Summarize the author's explanation of the differences between Rwandan and Western systems of justice.  
Bonne année is a French expression for Happy New Year. Belgium was the occupying power in Rwanda for so long that French is one of the official languages of the country.  


The image below is of Rwandan's fleeing into neighboring Congo during the 1994 genocide. The 1959 Revolution claimed the lives of 20,000-100,000 Rwandans and many more were forced to flee their homes. How does this image compare to the author's explanation of the refugees? (This annotation contains an image)
What is the meaning of the author's simile in the highlighted sentence? 
Explain how Rusesabagina develops his tone in the paragraphs about Speke. Include a discussion of what his tone is and point to specific instances in the text which reveal the tone.  
Lake Victoria is a large lake that sits within three different countries in Africa. How does the author use information such as Speke's discovery of Lake Victoria to develop his tone? (This annotation contains an image)
Watch the video below to learn about theme. What themes do you see developing in this autobiography? (This annotation contains a video)
Why does Rusesabagina say that Rwanda "fared well" during its occupation by Germany? 
Apartheid is usually a term used to refer to South Africa's system of racially segregated government that existed up until the 1990s. What is the effect of the use of that word here? 
Use the dictionary feature to look up the word foment. Which of the following is an antonym for foment? 
How does this view of education differ from your own? How do you think it differs from the majority of students in the US? What makes education a luxury in Rwanda? 


What is the role of the luxury hotel in impoverished nations? How does Rusesabagina hint at the negative impact of luxury hotels? 
You can view a picture of the hotel below. How does the image compare to the author's descriptions of the hotel? (This annotation contains an image)
What does the location of these important meetings symbolize? 
How does the author use these stories to characterize himself? What is important to him? How do you think these traits that are emphasized will come into play later in the story?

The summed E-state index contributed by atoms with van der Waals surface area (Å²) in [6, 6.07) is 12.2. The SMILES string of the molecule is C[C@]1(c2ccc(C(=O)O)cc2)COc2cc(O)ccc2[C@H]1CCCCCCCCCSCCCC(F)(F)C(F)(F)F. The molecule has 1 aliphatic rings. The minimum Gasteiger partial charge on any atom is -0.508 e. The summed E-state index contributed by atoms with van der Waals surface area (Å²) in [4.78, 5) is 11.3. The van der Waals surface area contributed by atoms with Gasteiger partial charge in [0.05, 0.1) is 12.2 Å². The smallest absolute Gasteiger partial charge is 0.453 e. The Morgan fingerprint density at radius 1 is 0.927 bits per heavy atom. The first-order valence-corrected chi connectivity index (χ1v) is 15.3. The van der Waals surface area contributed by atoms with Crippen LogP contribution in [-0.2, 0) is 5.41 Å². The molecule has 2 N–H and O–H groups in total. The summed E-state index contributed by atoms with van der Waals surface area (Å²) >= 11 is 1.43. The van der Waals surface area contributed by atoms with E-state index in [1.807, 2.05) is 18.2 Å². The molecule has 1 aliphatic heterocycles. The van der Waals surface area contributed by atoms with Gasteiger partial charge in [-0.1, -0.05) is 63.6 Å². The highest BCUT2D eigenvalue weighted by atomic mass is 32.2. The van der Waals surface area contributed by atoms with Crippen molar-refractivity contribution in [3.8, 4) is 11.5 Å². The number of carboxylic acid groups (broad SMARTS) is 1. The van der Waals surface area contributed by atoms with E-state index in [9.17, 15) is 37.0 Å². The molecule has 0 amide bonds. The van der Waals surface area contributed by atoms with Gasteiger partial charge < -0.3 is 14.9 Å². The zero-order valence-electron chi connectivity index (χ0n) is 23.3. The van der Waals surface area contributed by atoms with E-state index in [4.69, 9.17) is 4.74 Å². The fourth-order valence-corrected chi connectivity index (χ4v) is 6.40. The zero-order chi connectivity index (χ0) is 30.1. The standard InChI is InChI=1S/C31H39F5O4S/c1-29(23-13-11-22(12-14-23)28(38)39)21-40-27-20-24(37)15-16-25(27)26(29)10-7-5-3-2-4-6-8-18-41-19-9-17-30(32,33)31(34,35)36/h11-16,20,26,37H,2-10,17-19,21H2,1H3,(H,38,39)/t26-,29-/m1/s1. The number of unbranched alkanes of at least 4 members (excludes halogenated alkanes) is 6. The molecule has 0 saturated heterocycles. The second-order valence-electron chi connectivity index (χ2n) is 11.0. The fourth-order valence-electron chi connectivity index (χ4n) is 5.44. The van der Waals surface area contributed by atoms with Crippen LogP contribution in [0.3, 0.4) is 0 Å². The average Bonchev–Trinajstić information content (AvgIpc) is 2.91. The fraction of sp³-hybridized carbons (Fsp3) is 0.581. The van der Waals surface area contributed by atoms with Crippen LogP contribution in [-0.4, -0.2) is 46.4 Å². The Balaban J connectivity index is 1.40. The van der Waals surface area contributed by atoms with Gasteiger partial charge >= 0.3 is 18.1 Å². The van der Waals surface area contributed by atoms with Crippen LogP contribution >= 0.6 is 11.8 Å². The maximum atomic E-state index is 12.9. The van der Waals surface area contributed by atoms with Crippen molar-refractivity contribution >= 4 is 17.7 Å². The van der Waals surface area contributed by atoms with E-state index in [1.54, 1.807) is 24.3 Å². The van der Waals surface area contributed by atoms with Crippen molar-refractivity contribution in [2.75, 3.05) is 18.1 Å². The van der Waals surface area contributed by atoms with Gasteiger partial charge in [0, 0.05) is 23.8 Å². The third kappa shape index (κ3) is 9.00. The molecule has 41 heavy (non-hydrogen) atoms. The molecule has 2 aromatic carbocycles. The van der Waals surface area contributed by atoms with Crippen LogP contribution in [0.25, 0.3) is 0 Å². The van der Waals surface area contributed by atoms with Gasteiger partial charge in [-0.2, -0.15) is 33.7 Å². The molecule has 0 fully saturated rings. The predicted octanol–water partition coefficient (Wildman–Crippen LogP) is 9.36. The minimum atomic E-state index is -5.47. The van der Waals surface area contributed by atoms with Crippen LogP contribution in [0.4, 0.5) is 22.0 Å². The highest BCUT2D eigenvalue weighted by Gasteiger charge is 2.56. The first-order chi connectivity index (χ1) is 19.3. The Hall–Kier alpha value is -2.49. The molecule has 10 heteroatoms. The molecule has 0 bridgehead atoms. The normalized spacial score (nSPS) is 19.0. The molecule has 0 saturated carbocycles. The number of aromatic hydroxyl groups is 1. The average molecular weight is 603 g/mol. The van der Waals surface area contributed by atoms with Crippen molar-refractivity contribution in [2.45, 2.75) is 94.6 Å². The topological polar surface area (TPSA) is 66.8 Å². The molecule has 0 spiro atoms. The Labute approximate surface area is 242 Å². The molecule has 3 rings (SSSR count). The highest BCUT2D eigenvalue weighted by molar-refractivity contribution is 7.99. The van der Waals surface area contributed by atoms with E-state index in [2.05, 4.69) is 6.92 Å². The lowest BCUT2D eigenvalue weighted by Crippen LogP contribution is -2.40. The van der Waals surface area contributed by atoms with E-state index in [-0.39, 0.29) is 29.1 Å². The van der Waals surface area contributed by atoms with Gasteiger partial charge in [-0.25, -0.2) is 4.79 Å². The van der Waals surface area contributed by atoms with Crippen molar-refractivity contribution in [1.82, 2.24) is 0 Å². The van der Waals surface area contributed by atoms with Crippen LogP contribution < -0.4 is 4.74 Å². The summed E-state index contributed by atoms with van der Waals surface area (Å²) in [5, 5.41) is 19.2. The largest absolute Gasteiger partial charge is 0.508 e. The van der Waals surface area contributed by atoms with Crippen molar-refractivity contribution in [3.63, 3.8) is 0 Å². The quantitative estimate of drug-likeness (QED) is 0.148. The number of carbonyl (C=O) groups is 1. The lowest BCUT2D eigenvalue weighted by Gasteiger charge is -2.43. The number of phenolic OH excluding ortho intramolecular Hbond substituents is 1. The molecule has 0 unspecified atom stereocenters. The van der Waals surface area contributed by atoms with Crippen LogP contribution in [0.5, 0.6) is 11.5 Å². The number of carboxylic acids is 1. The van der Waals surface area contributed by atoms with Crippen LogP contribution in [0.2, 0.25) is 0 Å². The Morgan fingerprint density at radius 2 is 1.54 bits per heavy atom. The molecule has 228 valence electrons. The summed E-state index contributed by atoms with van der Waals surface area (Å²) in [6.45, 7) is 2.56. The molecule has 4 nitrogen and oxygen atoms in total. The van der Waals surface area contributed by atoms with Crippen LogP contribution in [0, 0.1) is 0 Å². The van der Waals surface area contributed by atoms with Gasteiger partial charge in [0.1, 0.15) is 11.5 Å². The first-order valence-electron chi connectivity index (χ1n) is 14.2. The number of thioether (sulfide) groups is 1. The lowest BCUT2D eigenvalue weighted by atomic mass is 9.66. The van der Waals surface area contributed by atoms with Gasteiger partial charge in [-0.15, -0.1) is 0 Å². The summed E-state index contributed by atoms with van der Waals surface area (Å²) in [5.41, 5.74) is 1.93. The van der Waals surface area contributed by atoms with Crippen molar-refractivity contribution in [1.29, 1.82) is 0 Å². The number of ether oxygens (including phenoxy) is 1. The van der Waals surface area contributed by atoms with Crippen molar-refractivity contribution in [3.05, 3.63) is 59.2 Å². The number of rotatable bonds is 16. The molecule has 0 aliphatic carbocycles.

The author's surname __________ what is to come. 
How does Rusesabagina capture the spirit of youth in the highlighted section? Are his words just about young Rwandan men, or do they apply to many different kinds of people in many different places?  
Explain what the author means when he writes that the "irony of [his] country is that the capital is in this beautiful place because of the racial divide." 
Consider what this reveals about resources and politics in Rwanda. Watch the video below about perspective and point of view. How does Rusesabagina's point of view seem objective and diplomatic?  (This annotation contains a video)
With what does the author credit his time spent training to be a preacher? 
The reference to Uncle Tom's Cabin is _____________________. 
Notice how the author substantiates his claim that he was not a sell-out, or muzungu. How does his assessment of himself and the situation seem to be weighted with authority?  
The reference to Uncle Tom is a reference to Harriet Beecher Stowe's 1852 novel Uncle Tom's Cabin. This anti-slavery novel highlighted the negative aspects of slavery and is said to have laid the groundwork for the civil war. Uncle Tom was a black slave and the protagonist of the story. In more recent times, Uncle Tom refers to a black person who is seen as being too subservient to white people.  
Given the context of this story, what do you think is the meaning of the parable "you might meet hyenas on the way to the hunt"? Why do you think Rusesabagina includes this parable in his memoir? 
What other social practices can you think of that are used to smooth over negotiations? How does Rusesabagina characterize himself in this chapter and why does that seem important based on what you know is to come? 


According to the website you just visited, who set up the RTLM?